The ALJ found the employees established that they engaged in protected concerted activity. Specifically, the first employee’s only protected concerted activity consisted of asking if the Council planned to test its employees for COVID-19 and arguably getting tested himself. The ALJ deemed this protected activity as “fairly benign.” Therefore, the ALJ concluded the Council’s response—that it had no plans to test—did not constitute animus.
Similarly, the ALJ found the second employee engaged in more substantial protected activity, including: raising concerns about in-person meetings and buffet lunches, mentioning testing at the construction site, getting tested in concert with the first employee, discussing concerns about COVID-19, complaining about delivering care packages, obtaining a list of electricians who tested positive at a construction site, and mentioning COVID-19 side effects in debrief sessions.
The ALJ found, however, there was not enough evidence to support an inference that there was a causal relationship between the second employee’s layoff and any protected activity in which he engaged. The ALJ reasoned that the employee was at risk of losing his job in December 2019 due to his job performance, a prior issue with his use of the Council-related Facebook page, and the difficulty of providing him with job assignments due to the location of his tattoos. These issues existed months before he engaged in much of the protected activity related to COVID-19. Moreover, the ALJ found that the Council had laid off 21 employees in June, including the two employees at issue, and that the layoffs as a whole were not motivated by animus towards the employees’ protected activities. The ALJ reasoned that the Council considered these layoffs before the employees engaged in much of the alleged protected activity due to shutdowns that resulted from the COVID-19 pandemic. The ALJ found that, although the Council had a “great deal of animus” towards the second employee due to prior personnel issues, such animus was because of activities that were not protected under the Act.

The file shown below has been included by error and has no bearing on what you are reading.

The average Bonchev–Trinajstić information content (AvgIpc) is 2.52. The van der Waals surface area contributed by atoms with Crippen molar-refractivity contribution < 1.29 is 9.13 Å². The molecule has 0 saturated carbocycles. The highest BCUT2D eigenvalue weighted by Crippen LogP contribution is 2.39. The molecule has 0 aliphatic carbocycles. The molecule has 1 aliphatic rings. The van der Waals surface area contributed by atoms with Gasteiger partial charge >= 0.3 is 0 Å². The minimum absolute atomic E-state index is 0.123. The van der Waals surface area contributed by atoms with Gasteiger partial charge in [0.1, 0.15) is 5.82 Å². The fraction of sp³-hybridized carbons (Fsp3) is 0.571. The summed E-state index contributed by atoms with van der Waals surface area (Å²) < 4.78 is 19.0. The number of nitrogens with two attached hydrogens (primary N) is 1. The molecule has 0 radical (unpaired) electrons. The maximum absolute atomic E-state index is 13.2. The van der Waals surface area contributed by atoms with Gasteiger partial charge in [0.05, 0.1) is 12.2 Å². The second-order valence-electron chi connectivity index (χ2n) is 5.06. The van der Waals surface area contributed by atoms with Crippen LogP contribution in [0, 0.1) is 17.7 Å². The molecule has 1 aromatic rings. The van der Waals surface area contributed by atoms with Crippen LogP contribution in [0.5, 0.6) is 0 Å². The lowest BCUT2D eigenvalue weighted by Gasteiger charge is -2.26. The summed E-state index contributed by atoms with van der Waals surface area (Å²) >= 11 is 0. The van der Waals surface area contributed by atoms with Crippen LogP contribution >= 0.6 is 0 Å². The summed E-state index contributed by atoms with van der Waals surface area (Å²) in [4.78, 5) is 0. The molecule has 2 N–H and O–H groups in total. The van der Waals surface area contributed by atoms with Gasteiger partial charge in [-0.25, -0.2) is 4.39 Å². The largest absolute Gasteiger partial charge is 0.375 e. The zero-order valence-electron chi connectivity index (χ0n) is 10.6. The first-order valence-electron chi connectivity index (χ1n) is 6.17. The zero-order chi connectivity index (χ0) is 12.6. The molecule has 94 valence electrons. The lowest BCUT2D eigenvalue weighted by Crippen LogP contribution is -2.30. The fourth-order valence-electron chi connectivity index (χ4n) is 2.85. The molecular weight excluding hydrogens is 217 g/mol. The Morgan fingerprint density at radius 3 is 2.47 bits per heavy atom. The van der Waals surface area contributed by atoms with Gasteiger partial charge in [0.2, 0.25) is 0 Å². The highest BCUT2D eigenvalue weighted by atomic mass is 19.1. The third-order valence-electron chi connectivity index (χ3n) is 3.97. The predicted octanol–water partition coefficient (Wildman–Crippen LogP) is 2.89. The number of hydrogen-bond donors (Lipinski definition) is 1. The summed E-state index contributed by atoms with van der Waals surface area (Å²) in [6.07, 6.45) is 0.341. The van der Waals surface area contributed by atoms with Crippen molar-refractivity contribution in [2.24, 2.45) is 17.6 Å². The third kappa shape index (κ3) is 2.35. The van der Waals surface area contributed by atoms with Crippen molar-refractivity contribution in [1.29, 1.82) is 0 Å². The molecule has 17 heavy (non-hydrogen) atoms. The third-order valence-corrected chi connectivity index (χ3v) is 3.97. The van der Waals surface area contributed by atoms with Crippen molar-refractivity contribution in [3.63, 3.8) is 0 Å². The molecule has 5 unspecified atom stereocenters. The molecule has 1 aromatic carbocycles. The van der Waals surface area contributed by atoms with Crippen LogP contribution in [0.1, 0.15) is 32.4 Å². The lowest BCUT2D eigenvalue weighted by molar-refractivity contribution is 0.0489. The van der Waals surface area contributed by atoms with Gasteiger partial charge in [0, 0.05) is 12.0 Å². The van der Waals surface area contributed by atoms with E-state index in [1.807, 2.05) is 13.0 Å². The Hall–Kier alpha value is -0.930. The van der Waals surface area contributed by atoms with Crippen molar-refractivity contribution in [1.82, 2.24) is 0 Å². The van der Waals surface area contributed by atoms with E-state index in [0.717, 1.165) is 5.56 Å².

Accordingly, the ALJ concluded the employees’ initial burden of proving discrimination was not met. Rather, the ALJ found the record consistent with the proposition that the Council “used the economic downturn to get rid of 2 business representatives it was considering laying off or firing beforehand.”
The Board adopted the ALJ’s recommended dismissals of the alleged violations of Section 8(a)(1) stemming from the employees’ job terminations. In doing so, the Board did not rely on the ALJ’s statement that the first employee’s protected activity was “fairly benign.” In addition, it clarified that, although there is some testimony that the Council was considering layoffs of employees in April 2020, the record established that the layoffs of the two employees were not finalized until May 21, 2020, after they began engaging in protected concerted activity. Nevertheless, the Board agreed with the ALJ’s decision that the employees failed to establish animus towards the protected activity, and therefore did not meet the initial Wright Line burden.
The ALJ and Board decisions show the potential difficulty employees may face in proving the third prong of the Wright Line test – i.e., that the animus against the activity sufficiently creates an inference that the employee’s protected activity was a motivating factor in a termination of employment. Even when there is evidence of protected activity, the record as a whole might not establish that the protected activities were a material factor in a decision to terminate or lay off an employee. This decision is significant given the composition of the current Board, demonstrating that a complete lack of a causal connection may still be enough to find a lack of discrimination even where this is evidence of protected concerted activity.